There are only 3 pieces for this pinny: the body, a self-lined pocket, and side ties. I had trouble figuring out the tie from what got printed from the downloaded PDF, so just used the 1 piece I had clearly marked, and made up another, longer tie for the bow. Thought long streamers on both sides would be too much frou-frou, and get in my way.
I started with what the directions said:
“1. Fold 45 inch fabric so that selvages meet in the center of the fabric. 2. Fold fabric again to bring left hand fold to meet the far right hand fold. This will give you two folded edges on the right hand side, which will become the center back for the pattern pieces. This will allow you to cut through multiple layers and not waste fabric.”
Here’s what I did, not being patient enough to faff about putting my two cottons together and doing this only once, and also knowing I needed a more fool-proof way to be certain my folds would have both sides equal ~
click any photo for slide show & captions
I cut off the white selvage from the one side of each fabric. Have you noticed – fabric used to be woven with selvages on both sides, and now only 1 side’s left plain, for manufacturing info? Know I read somewhere about this, but only remember the bit about selvages now being woven differently with no need to be cut off. Anybody else know about this?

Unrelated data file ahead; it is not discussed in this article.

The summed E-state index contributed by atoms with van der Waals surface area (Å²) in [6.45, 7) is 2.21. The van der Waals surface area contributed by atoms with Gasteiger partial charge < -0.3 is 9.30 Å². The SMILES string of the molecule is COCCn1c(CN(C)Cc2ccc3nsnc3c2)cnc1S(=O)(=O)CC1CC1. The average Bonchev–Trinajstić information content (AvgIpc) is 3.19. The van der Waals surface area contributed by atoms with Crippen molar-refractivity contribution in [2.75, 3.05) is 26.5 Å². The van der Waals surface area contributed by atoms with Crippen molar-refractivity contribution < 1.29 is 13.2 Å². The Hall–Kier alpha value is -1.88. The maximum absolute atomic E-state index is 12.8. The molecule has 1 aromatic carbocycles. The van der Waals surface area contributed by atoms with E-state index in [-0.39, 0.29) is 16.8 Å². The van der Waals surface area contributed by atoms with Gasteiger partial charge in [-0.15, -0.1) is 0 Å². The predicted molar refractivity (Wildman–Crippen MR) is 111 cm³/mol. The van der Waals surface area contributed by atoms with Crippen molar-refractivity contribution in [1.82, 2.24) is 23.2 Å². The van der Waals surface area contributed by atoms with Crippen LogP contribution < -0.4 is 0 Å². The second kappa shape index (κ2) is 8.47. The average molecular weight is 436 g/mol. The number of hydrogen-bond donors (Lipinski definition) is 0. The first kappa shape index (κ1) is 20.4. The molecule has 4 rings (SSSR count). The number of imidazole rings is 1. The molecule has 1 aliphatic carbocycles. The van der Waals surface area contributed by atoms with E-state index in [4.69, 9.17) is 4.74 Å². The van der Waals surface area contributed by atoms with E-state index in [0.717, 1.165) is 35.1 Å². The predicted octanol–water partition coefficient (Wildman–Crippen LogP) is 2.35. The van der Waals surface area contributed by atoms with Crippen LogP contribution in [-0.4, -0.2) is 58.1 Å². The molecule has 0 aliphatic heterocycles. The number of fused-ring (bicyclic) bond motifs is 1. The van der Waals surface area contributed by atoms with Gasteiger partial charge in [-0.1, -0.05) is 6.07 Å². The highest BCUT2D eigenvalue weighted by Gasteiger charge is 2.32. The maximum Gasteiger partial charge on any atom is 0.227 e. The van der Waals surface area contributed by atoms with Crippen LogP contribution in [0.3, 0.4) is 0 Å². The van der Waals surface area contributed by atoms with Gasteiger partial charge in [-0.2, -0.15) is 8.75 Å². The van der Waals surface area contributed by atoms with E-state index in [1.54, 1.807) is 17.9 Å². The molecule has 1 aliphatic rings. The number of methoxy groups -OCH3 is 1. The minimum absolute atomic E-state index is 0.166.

Back to the pinny ~ I carefully folded the fabric in half and ironed the center firmly, with steam. That gave me the center, ironed all the way down the fabric, as a marker.
Then I opened up the fabric to full width and folded each selvage to the center. I remembered to measure – ta-da! Just to be certain the 2 halves were equal. They were. Then I ironed the fold on each side.
Once that was done, I folded one folded side over to the other. I now had both folds together. I ironed that, too. Then I placed the pattern piece onto the fabric and found it only just fit. No room to spare, and I hadn’t made any changes to it in width, but was thinking I might. Uh-uh! If you want to, you’ll have to either piece it, or use wider fabric!
I repeated this with the second fabric, then put them together. My relatively new pinking scissors wouldn’t cut through all the layers, but the fabrics had great affinity for each other. In other words, they stuck together really well, even when I didn’t want them to.
Decided to just cut out each side separately, as the cottons are medium weight, not light summery voiles. For the second fabric, I simply laid down the first already-cut fabric and it stuck almost like glue whilst I cut out the second fabric. Much easier than using the paper pattern, which didn’t stick at all!
Will have to continue this tomorrow, for final thoughts and more photos!